Last month, the federal government signaled its intention to roll back protections critical to the health, safety and welfare of vulnerable nursing home residents. The rule they want to eliminate bans the use of pre-dispute arbitration agreements. These agreements require older adults, people with disabilities and their families to waive their rights to the judicial system before a dispute even arises. Then, any dispute, even abuse or neglect, and regardless of how egregiously they’ve been harmed, is forced into secretive arbitration proceedings.
Typical nursing home claims involve injuries such as pressure sores that lead to infection; amputated limbs; suffocation on bedrails and other restraints; choking;; sexual assault; renal failure and other conditions caused by dehydration; malnutrition; severe burns; gangrene; and painful, immobilizing muscle and joint problems resulting from long-term inactivity. All of these are avoidable conditions that are the result of negligence or even willful misconduct by long-term care facilities.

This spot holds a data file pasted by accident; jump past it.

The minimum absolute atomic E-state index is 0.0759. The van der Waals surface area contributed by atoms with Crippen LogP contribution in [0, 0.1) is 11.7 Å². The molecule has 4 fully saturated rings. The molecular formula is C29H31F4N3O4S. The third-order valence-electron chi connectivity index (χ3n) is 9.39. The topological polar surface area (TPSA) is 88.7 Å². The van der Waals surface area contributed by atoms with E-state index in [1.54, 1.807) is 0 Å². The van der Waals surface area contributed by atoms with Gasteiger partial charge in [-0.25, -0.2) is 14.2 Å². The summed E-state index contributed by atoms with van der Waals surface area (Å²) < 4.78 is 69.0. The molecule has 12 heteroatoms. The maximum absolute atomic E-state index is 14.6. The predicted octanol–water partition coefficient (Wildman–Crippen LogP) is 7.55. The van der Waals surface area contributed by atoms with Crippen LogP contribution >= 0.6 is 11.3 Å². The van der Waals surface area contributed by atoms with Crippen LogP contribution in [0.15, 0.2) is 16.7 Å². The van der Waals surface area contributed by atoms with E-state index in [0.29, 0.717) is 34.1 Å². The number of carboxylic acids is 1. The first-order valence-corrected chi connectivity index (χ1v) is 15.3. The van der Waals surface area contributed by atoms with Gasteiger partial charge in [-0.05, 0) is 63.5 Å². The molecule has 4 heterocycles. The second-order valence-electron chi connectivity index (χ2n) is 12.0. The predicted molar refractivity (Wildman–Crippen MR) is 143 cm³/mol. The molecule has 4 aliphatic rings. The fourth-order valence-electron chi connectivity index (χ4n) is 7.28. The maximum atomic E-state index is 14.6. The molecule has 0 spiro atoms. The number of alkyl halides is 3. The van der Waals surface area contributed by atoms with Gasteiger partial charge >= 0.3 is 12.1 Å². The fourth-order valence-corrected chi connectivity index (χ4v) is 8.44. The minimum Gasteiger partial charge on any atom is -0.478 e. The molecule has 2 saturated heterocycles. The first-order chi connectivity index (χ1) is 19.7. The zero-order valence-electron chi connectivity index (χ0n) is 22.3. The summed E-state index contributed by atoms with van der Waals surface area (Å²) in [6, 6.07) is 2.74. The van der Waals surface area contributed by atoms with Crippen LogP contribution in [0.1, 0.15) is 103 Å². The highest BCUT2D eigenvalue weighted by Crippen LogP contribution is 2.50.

These forced arbitration agreements are presented to prospective residents and their families during the admission process, an extremely difficult and stressful time. Individuals typically feel compelled to sign because they are under extreme pressure to be admitted and the implied message is they must agree or be refused care. To make matters worse, under the recent government proposal, this message would no longer be implied. Nursing homes could refuse admission to a resident whose family, acting on their behalf, is unwilling to sign away their rights. This holds residents hostage – they must agree to give up their rights in order to have essential care and a place to live.